Tuesday, January 29, 2013

Exploring GSM Vulnerabilities to Assess Mobile Users' Location

The privacy of about 5 billion GSM users worldwide is exposed. Their location is available to eavesdroppers while society keeps attention to vulnerabilities in software layers which may compromise the privacy of a very select group of users. The GSM networks depend on the mobile phones location to provide a good service. That dependency is intrinsic to the GSM protocol, where the phone must be near to an antenna in order to ensure a good radio signal quality between the mobile phone and the Base Transceiver Station. Unlike social networks or other Internet services where the users need to explicitly authorize the sharing of information about their location, the GSM protocol does it ubiquitously.

Using as excuse my master's degree, in the past years I've been fully entertained studying/researching about some GSM vulnerabilities that may expose the geolocation of users. During the work I've studied known vulnerabilities and I also made some patches on known GSM security tools which may be very handful to reproduce the experiments I've made to prove my point.

My work was divided into three different ways to assess the user geolocation, they are unrelated but information gather in one may be useful to others attacks. These three different attacks intend to collect the victim geolocation in the following accuracy levels: countryportion of the city and neighborhood. This may vary depending on the provider configuration. So, do not expect this to work on all cases.

To illustrate the attacks we use two different entities: the attacker and the victim. For the second and third attacks, besides knowing the mobile number of the victim,  the attacker also needs to have two OsmocomBB compatible mobile phones and some specific OsmocomBB patches that are explained in this post. For the first attack, the attacker just need to have an account in an HLR provider and, of course, the mobile number of the victim.

First attack, Country

By knowing the telephone number of the victim it is possible to track down its country of origin by the phone prefix. It is also possible to know if the number still valid, working and if the user is in roaming or not. If so, which country the user is.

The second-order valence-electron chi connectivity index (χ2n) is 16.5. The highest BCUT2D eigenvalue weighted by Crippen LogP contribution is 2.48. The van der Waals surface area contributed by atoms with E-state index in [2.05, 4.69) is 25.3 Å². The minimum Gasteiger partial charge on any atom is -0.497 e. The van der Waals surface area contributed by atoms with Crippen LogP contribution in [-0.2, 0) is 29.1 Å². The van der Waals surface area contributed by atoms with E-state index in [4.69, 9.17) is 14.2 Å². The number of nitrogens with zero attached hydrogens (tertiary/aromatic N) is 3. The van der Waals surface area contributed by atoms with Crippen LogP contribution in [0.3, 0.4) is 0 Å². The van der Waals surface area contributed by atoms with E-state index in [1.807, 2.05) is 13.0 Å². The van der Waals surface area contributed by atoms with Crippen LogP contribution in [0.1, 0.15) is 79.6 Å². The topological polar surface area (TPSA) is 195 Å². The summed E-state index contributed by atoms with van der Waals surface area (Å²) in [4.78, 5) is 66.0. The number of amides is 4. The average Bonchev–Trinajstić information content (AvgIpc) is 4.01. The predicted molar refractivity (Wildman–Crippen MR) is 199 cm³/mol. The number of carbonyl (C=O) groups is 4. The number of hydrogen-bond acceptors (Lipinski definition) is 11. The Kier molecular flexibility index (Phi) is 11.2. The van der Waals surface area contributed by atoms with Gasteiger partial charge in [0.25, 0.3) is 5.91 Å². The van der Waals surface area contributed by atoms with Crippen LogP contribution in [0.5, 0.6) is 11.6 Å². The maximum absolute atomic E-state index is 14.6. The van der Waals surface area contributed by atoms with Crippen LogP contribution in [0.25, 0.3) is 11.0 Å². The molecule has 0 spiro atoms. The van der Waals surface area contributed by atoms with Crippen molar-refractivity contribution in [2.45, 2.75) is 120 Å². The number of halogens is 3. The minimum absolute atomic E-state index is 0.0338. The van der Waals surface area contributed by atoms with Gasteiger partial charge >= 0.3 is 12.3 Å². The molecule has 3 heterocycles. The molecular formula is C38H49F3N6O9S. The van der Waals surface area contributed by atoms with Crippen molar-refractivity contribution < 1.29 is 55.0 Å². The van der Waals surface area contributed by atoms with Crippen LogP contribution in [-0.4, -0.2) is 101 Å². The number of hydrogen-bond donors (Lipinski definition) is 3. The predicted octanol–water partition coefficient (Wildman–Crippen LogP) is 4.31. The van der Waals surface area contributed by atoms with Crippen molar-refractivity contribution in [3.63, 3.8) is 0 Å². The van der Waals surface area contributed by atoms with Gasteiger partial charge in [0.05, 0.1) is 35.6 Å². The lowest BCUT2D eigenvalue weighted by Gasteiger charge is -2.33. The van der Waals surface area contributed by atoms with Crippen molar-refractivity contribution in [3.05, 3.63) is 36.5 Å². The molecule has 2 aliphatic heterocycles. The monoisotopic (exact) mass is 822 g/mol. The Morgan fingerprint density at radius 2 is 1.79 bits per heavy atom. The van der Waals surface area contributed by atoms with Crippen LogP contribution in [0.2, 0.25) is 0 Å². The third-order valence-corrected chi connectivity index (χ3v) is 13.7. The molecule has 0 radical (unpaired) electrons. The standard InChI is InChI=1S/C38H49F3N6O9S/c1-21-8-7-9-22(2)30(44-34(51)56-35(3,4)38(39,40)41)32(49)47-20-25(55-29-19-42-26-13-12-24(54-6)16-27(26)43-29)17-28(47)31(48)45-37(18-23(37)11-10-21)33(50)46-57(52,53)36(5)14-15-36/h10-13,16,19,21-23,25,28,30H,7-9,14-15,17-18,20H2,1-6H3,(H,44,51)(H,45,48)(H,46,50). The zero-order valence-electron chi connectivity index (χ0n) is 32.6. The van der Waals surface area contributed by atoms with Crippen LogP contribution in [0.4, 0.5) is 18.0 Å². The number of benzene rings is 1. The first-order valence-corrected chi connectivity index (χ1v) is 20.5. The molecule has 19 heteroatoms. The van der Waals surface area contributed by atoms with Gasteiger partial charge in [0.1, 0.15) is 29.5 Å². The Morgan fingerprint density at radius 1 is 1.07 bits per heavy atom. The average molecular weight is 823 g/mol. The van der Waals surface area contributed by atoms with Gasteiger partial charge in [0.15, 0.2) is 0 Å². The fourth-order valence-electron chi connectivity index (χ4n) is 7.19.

All this information can be gather using an HRL query provider. Note, however, that just some providers are leaking such information. In some countries (like Brazil) the providers are not able to leak this information, due law enforcement. In the map bellow is possible to identify in which countries the information is available (in green) or not (in orange).

Depending on your HLR provider, the information about the country comes already parsed, as illustrated in the example bellow.

As further work, the MSC gateways could be used to map the geolocation of the users, however, a mapping of the region is needed to be done prior to the attack.

Second attack, Portion of the city

This attack relays on the fact that a mobile phone is always connected to a BTS, listening a broadcast channel which belongs to a virtual group called: LAC. Knowing that, the attacker can address some demand (SMS or call) to the victim phone number and wait to see the victim identification (IMSI or TMSI) being redirected by the network to an specific channel/time slot to receive the demanded content. Broadcast channels are always delivering messages to users, more than one per second which makes impossible to the attacker to identify the victim TMSI or IMSI in the first try, so subsequent attempts need to be made reducing a `possible-victim list`, narrow it to one if the victim is part of a LAC or zero if the victim is not part of it.

Bellow there is a graphic of my hometown, Recife, with the LACs in different colors. It gives us an idea how big the LACs are and consequently the accuracy of the attack.

Third attack, Neighborhood

This last attack is the one with the best accuracy. The idea is based on the fact that a SMS or a call will be delivered faster between two members of the same BTS/Tower. In different towers the message will be delivered from one tower to another and so one, until it reaches the final destination. By having the two phones on the same BTS, the message will be delivered directly to the destination as soon as it hit the tower.

Similar to the second attack, the ID of the victim on the network should be revealed before anything. After that, the attack jumps from tower to tower verifying the amount of time that the network takes to send the victim to a proper time slot/channel to receive the message.

The coverage area of a BTS may vary, it tends to be bigger in rural areas, with lower phone density and smaller in downtown, bellow is illustrated the area of coverage from BTSs in my hometown. Where F and E are the biggest and the smallest coverage area. Its sizes can be found on the table bellow.


Those problems are not new, they have been discussed for a while. The idea of this post was to give short intro about the subject by exposing the vulnerabilities.

All these hypothesis were proved on my dissertation. For further reading, including tests, have a look on my dissertation available here.

For information about the ways to circumvent or minimize those problems, fire me an e-mail.